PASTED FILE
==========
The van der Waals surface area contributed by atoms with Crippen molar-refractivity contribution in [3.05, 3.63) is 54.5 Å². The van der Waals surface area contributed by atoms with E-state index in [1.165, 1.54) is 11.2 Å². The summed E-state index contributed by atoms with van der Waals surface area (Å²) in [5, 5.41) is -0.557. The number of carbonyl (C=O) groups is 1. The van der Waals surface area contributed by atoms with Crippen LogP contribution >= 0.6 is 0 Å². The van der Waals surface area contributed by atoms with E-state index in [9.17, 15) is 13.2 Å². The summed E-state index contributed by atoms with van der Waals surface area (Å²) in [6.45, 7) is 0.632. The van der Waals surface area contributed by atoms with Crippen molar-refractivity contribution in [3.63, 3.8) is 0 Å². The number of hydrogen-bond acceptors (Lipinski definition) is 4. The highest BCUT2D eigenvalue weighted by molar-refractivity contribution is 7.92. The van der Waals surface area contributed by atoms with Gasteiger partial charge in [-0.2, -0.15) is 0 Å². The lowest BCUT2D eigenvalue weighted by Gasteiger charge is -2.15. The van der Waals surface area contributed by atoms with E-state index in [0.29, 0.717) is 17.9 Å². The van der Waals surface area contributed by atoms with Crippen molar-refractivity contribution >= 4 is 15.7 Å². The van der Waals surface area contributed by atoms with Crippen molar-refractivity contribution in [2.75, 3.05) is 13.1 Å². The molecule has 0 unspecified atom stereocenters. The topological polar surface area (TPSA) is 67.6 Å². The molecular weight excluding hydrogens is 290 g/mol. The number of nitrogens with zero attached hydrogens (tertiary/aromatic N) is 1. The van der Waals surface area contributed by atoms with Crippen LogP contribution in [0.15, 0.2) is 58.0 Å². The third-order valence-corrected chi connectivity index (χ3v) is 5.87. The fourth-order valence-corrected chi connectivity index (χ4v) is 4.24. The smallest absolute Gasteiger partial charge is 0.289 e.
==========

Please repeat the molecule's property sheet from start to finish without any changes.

The van der Waals surface area contributed by atoms with Crippen molar-refractivity contribution in [3.05, 3.63) is 54.5 Å². The van der Waals surface area contributed by atoms with E-state index in [1.165, 1.54) is 11.2 Å². The summed E-state index contributed by atoms with van der Waals surface area (Å²) in [5, 5.41) is -0.557. The number of carbonyl (C=O) groups is 1. The van der Waals surface area contributed by atoms with Crippen LogP contribution >= 0.6 is 0 Å². The van der Waals surface area contributed by atoms with E-state index in [9.17, 15) is 13.2 Å². The summed E-state index contributed by atoms with van der Waals surface area (Å²) in [6.45, 7) is 0.632. The van der Waals surface area contributed by atoms with Crippen molar-refractivity contribution in [3.63, 3.8) is 0 Å². The number of hydrogen-bond acceptors (Lipinski definition) is 4. The highest BCUT2D eigenvalue weighted by molar-refractivity contribution is 7.92. The van der Waals surface area contributed by atoms with Gasteiger partial charge in [-0.2, -0.15) is 0 Å². The lowest BCUT2D eigenvalue weighted by Gasteiger charge is -2.15. The van der Waals surface area contributed by atoms with E-state index in [0.29, 0.717) is 17.9 Å². The van der Waals surface area contributed by atoms with Crippen molar-refractivity contribution >= 4 is 15.7 Å². The van der Waals surface area contributed by atoms with Crippen molar-refractivity contribution in [2.75, 3.05) is 13.1 Å². The molecule has 0 unspecified atom stereocenters. The topological polar surface area (TPSA) is 67.6 Å². The molecular weight excluding hydrogens is 290 g/mol. The number of nitrogens with zero attached hydrogens (tertiary/aromatic N) is 1. The van der Waals surface area contributed by atoms with Crippen LogP contribution in [0.15, 0.2) is 58.0 Å². The third-order valence-corrected chi connectivity index (χ3v) is 5.87. The fourth-order valence-corrected chi connectivity index (χ4v) is 4.24. The smallest absolute Gasteiger partial charge is 0.289 e.